Job Objective: The Top of the Heap.
Until the Food Network made cooking a media event, most people entering the business in the US had visions of being on the front page of Saveur as the chef of their own five star restaurant in wine country. Only a handful including Thomas Keller, Richard Redinger, Doug Keane, Cyndy Paulson and Dan Barber achieved it. More chefs, but still a tiny percentage of those who have graduated from culinary schools or worked their way up through the ranks, have made their mark in the urban food centers of the country. Of these, America’s recognized restaurateur chef stars, a disproportionate number are not home grown, Europe providing the lion’s share – Puck, Andres, Bouloud, Hubert Keller, Roland Passot, Jean Georges Vongerichten, Michel Richard.
The reason for this probably lies in the rigor of the European apprenticeship, which is equaled by the standards of chefs like Dan Barber, Gary Danko, Thomas Keller and Doug Keane. Of the best recognized Americans who have moved onto Restaurant Olympus a number worked for a long time in restaurants like Stone Barn Inn and the French Laundry.
If you do the numbers on how many people aspired to Olympian fame and how many actually achieved it, you will see the odds are poor. More people win the lottery. With culinary schools churning out thousands of graduates quarterly and more working their way through the ranks, you can still count the number of those who actually count as “top chefs” on two hands plus maybe a few toes. Why? It demand more than most of us can or are willing to give.
Regardless of their origins, all of the “top chefs “share the common traits required to reach the summit: A long training period in a demanding environment, a golden palate, enormous to freakish talent, an unstoppably creative mind, unbending focus and a related wealth of knowledge and skill developed over years and years, love of the game and ability to prioritize career and work over everything else (also known as “passion”), self-discipline which kept them at the same tough position for years, and if married, a partner who not only understood and sacrificed for their goals and vision, but was able to assist them through business vision and acumen. They don’t share some of these traits. They share all of them.
They also got lucky at some point and had the common sense to recognize the opportunity. Years ago my predecessor placed one of the chefs named above at the Carnelian Room, an extremely well paying fine dining union house on the 42nd floor of the Bank of America in San Francisco. Today that would seem a career death sentence, but at that point it was the hottest ticket in town. The chef called the morning he was to begin to tell her he had been made an offer for a small restaurant he could not refuse. She and Aramark, which ran the restaurant were furious. History, however, proved him right.
There are a lot more people with some or all of the attributes shared by these chefs. Some now own excellent restaurants in good places, but most never got near their dream. I’d say that despite not being on the front page of Esquire or Food Arts or having a show, all of them with the diligence and focus and skill to make them capable of being on the great chef short list have been successful in other branches of the food world. The dirty secret is that most of them are happy and probably happier for it.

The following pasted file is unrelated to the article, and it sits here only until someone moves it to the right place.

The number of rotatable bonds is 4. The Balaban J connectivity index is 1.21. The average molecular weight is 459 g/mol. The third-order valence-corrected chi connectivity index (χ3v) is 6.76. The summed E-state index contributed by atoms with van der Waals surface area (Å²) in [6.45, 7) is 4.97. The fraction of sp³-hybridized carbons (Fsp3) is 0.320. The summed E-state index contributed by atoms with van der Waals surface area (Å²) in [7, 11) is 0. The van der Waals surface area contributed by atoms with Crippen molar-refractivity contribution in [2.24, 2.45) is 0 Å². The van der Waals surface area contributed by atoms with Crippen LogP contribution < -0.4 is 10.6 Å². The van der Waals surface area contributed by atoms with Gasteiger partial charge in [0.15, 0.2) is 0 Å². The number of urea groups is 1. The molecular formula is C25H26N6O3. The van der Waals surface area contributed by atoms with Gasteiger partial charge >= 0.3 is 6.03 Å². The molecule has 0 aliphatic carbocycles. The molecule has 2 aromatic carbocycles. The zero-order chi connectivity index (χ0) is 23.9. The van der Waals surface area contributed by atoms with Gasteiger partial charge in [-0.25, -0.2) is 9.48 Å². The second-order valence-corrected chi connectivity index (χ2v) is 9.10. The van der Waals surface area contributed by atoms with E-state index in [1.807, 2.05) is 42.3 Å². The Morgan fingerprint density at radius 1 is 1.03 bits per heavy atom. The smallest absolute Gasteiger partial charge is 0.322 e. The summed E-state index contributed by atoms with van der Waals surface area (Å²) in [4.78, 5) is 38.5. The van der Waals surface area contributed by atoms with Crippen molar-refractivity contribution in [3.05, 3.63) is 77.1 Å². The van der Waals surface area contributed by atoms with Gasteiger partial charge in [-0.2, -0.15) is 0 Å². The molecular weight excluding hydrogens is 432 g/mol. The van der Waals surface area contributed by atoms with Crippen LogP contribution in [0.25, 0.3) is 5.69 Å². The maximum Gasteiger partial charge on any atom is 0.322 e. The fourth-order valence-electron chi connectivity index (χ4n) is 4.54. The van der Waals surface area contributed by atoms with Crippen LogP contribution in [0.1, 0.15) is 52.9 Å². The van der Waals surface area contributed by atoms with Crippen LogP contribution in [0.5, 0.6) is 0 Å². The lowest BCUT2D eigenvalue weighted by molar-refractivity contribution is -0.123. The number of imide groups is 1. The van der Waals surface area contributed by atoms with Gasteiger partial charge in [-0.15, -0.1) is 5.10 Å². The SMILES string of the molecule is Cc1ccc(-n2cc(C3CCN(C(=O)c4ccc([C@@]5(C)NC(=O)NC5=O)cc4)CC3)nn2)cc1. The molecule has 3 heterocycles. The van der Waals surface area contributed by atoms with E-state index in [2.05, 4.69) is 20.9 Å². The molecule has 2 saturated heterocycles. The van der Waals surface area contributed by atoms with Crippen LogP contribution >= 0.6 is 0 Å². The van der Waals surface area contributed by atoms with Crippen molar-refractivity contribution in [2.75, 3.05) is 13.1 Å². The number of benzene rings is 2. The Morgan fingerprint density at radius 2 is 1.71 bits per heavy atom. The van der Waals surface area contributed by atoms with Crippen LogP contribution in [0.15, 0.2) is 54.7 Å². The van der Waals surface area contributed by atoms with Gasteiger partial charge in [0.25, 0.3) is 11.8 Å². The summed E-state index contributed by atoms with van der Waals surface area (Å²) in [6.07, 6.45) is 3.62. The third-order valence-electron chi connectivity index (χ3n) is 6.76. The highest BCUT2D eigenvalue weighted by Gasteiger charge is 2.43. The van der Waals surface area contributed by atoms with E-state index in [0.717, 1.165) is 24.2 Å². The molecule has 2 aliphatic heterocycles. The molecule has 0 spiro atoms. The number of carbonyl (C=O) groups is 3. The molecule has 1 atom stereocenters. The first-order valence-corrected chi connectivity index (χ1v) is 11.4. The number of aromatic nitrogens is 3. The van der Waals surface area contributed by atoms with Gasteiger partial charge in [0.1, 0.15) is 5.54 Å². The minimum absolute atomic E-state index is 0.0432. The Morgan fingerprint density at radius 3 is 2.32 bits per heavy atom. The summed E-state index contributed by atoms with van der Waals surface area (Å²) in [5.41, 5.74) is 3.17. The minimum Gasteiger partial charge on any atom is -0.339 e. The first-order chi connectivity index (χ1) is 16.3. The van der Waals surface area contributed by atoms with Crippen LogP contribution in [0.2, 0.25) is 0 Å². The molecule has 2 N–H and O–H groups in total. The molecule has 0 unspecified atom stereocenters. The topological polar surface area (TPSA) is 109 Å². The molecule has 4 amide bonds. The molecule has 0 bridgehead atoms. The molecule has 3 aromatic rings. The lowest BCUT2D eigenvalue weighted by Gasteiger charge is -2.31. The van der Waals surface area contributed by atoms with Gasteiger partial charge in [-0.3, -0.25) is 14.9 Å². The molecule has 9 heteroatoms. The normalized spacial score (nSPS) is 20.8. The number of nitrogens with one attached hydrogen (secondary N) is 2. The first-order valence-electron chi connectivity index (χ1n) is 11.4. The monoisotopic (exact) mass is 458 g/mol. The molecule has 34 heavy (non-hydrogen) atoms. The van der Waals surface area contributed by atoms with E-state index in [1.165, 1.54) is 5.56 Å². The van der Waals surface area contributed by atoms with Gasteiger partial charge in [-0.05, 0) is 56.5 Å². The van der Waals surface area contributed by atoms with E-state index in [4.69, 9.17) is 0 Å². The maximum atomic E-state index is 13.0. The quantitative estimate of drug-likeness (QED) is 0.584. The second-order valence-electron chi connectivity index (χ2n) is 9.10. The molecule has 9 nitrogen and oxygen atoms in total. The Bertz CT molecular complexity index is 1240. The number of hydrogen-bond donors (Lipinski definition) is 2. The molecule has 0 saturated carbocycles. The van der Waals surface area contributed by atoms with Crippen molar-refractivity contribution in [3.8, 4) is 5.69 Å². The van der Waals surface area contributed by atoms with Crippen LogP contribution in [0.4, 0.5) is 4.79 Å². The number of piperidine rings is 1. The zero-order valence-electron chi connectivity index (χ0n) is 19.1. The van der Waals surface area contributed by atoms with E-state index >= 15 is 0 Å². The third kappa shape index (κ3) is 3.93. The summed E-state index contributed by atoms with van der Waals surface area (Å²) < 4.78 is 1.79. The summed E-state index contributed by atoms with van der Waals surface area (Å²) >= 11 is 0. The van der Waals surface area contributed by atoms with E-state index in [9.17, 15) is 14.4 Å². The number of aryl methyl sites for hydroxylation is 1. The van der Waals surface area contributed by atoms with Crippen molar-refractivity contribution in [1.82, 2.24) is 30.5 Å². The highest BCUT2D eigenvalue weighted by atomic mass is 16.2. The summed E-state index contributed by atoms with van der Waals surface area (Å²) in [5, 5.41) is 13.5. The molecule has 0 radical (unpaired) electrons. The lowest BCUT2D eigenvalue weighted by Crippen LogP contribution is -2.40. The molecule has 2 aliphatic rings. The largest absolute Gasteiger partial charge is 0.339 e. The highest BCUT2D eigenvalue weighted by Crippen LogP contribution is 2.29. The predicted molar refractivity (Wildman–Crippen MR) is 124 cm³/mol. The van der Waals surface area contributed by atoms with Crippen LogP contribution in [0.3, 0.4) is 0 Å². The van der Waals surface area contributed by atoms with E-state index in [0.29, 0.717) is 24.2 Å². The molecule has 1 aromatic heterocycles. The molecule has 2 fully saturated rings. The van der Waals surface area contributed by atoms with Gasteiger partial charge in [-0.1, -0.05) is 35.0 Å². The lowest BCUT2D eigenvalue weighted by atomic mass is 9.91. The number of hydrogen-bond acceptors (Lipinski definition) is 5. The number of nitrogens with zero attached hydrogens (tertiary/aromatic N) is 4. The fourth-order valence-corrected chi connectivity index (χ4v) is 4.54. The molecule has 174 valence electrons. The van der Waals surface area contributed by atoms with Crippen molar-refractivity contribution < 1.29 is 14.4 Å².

If you want the summit, decide if you can make the sacrifices and have the qualities to achieve it. Listen to Jim Croce’s “Working at the Car Wash Blues” as you make your decision. You can’t just want it. Ambition is not sufficient. You have to be it and do it. You get to be someone famous and important by being nobody for a very long time.
If you do have “what it takes,” by all means strive for it. No guts, no glory. But it takes long, hard work, and the glory is generally long in coming. Shooting for the moon will get you somewhere, as long as your ship is tight and you have enough fuel. Without what it takes, your chances are grim. If you don’t have all of the components required to reach the top, put your efforts towards realistic goals, which can include a really good restaurant of your own. Life is too short to be living someone else’s dream.
The rewards at the top, financial and personal, of course, are enormous, and if you get tired of the heights, you can hop off. Paul Bertoli, once celebrated chef of Chez Panisse then owner of the equally prestigious Olivetto stepped back to expand on a family salumi business, Fra Mani. Michael Chiarello, once synonymous with Napa Valley, stepped back from his partnership in renowned Travigna to produce a well received series of condiments, Napa Style, had a food show, then missed the kitchen so much he reopened Bottega in the Valley. Joyce Goldstein stepped away from the celebrated Square one to become one of the country’s best respected restaurant consultants.
If you do pursue the dream of the top, you have to put all your eggs in one basket. There is no way to hedge your bets and no Plan B. That’s why it probably isn’t the appropriate route for most people. Being a great chef should suffice, and if you work on that, you will have options. A discussion of some of them will come soon. There are nearly limitless alternatives which will leave you more of your youth and your life and possibly even your family and not make you unhappy when you arrive.